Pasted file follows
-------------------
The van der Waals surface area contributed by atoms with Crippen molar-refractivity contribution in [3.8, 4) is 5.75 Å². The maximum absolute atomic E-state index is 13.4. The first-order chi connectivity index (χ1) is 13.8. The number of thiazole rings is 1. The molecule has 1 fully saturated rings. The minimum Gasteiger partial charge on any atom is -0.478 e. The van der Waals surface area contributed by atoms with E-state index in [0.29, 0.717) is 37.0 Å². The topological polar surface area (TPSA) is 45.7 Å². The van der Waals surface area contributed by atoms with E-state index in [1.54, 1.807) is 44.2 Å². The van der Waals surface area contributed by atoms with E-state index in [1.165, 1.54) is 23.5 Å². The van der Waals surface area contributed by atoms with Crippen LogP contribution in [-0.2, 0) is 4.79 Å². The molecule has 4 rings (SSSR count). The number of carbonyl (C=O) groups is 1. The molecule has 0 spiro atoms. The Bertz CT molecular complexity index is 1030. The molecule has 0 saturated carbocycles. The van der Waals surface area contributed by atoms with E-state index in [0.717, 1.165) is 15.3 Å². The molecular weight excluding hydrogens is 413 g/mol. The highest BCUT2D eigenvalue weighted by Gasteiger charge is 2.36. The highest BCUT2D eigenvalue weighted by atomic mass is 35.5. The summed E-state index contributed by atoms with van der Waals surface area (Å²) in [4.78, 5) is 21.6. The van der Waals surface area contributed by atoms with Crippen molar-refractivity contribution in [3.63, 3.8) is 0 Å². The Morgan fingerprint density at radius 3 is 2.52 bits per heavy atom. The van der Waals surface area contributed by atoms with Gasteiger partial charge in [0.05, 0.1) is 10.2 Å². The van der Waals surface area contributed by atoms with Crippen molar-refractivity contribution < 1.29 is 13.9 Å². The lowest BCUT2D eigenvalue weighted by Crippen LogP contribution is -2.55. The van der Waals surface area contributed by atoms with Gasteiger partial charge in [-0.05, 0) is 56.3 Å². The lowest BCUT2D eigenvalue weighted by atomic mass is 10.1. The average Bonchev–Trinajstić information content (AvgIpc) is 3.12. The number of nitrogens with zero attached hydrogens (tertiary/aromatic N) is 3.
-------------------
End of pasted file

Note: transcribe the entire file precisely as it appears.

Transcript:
The van der Waals surface area contributed by atoms with Crippen molar-refractivity contribution in [3.8, 4) is 5.75 Å². The maximum absolute atomic E-state index is 13.4. The first-order chi connectivity index (χ1) is 13.8. The number of thiazole rings is 1. The molecule has 1 fully saturated rings. The minimum Gasteiger partial charge on any atom is -0.478 e. The van der Waals surface area contributed by atoms with E-state index in [0.29, 0.717) is 37.0 Å². The topological polar surface area (TPSA) is 45.7 Å². The van der Waals surface area contributed by atoms with E-state index in [1.54, 1.807) is 44.2 Å². The van der Waals surface area contributed by atoms with E-state index in [1.165, 1.54) is 23.5 Å². The van der Waals surface area contributed by atoms with Crippen LogP contribution in [-0.2, 0) is 4.79 Å². The molecule has 4 rings (SSSR count). The number of carbonyl (C=O) groups is 1. The molecule has 0 spiro atoms. The Bertz CT molecular complexity index is 1030. The molecule has 0 saturated carbocycles. The van der Waals surface area contributed by atoms with E-state index in [0.717, 1.165) is 15.3 Å². The molecular weight excluding hydrogens is 413 g/mol. The highest BCUT2D eigenvalue weighted by Gasteiger charge is 2.36. The highest BCUT2D eigenvalue weighted by atomic mass is 35.5. The summed E-state index contributed by atoms with van der Waals surface area (Å²) in [4.78, 5) is 21.6. The van der Waals surface area contributed by atoms with Crippen molar-refractivity contribution in [3.63, 3.8) is 0 Å². The Morgan fingerprint density at radius 3 is 2.52 bits per heavy atom. The van der Waals surface area contributed by atoms with Gasteiger partial charge in [0.05, 0.1) is 10.2 Å². The van der Waals surface area contributed by atoms with Crippen molar-refractivity contribution < 1.29 is 13.9 Å². The lowest BCUT2D eigenvalue weighted by Crippen LogP contribution is -2.55. The van der Waals surface area contributed by atoms with Gasteiger partial charge in [-0.05, 0) is 56.3 Å². The lowest BCUT2D eigenvalue weighted by atomic mass is 10.1. The average Bonchev–Trinajstić information content (AvgIpc) is 3.12. The number of nitrogens with zero attached hydrogens (tertiary/aromatic N) is 3.